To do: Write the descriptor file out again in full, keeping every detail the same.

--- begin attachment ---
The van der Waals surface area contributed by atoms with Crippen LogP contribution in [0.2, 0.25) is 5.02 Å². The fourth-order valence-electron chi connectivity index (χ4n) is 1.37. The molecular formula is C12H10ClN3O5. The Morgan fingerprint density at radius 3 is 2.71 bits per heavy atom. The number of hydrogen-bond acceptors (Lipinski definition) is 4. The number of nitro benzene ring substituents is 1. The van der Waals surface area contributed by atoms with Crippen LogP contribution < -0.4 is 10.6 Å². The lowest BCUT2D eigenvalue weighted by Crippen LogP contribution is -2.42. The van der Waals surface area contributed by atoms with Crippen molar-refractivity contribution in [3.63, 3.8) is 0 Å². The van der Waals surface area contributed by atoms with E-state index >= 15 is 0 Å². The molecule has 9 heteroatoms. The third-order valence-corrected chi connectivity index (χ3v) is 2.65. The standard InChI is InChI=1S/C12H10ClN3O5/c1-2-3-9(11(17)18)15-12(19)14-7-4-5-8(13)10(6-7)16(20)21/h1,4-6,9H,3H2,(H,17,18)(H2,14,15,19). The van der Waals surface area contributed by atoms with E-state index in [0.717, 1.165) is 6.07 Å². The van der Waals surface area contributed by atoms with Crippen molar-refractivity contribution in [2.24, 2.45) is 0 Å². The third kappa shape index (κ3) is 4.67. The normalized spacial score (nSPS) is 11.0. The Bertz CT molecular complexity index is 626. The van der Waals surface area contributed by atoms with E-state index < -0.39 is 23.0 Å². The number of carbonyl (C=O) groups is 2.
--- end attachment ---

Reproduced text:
The van der Waals surface area contributed by atoms with Crippen LogP contribution in [0.2, 0.25) is 5.02 Å². The fourth-order valence-electron chi connectivity index (χ4n) is 1.37. The molecular formula is C12H10ClN3O5. The Morgan fingerprint density at radius 3 is 2.71 bits per heavy atom. The number of hydrogen-bond acceptors (Lipinski definition) is 4. The number of nitro benzene ring substituents is 1. The van der Waals surface area contributed by atoms with Crippen LogP contribution < -0.4 is 10.6 Å². The lowest BCUT2D eigenvalue weighted by Crippen LogP contribution is -2.42. The van der Waals surface area contributed by atoms with Crippen molar-refractivity contribution in [3.63, 3.8) is 0 Å². The van der Waals surface area contributed by atoms with E-state index >= 15 is 0 Å². The molecule has 9 heteroatoms. The third-order valence-corrected chi connectivity index (χ3v) is 2.65. The standard InChI is InChI=1S/C12H10ClN3O5/c1-2-3-9(11(17)18)15-12(19)14-7-4-5-8(13)10(6-7)16(20)21/h1,4-6,9H,3H2,(H,17,18)(H2,14,15,19). The van der Waals surface area contributed by atoms with E-state index in [0.717, 1.165) is 6.07 Å². The van der Waals surface area contributed by atoms with Crippen molar-refractivity contribution in [2.24, 2.45) is 0 Å². The third kappa shape index (κ3) is 4.67. The normalized spacial score (nSPS) is 11.0. The Bertz CT molecular complexity index is 626. The van der Waals surface area contributed by atoms with E-state index < -0.39 is 23.0 Å². The number of carbonyl (C=O) groups is 2.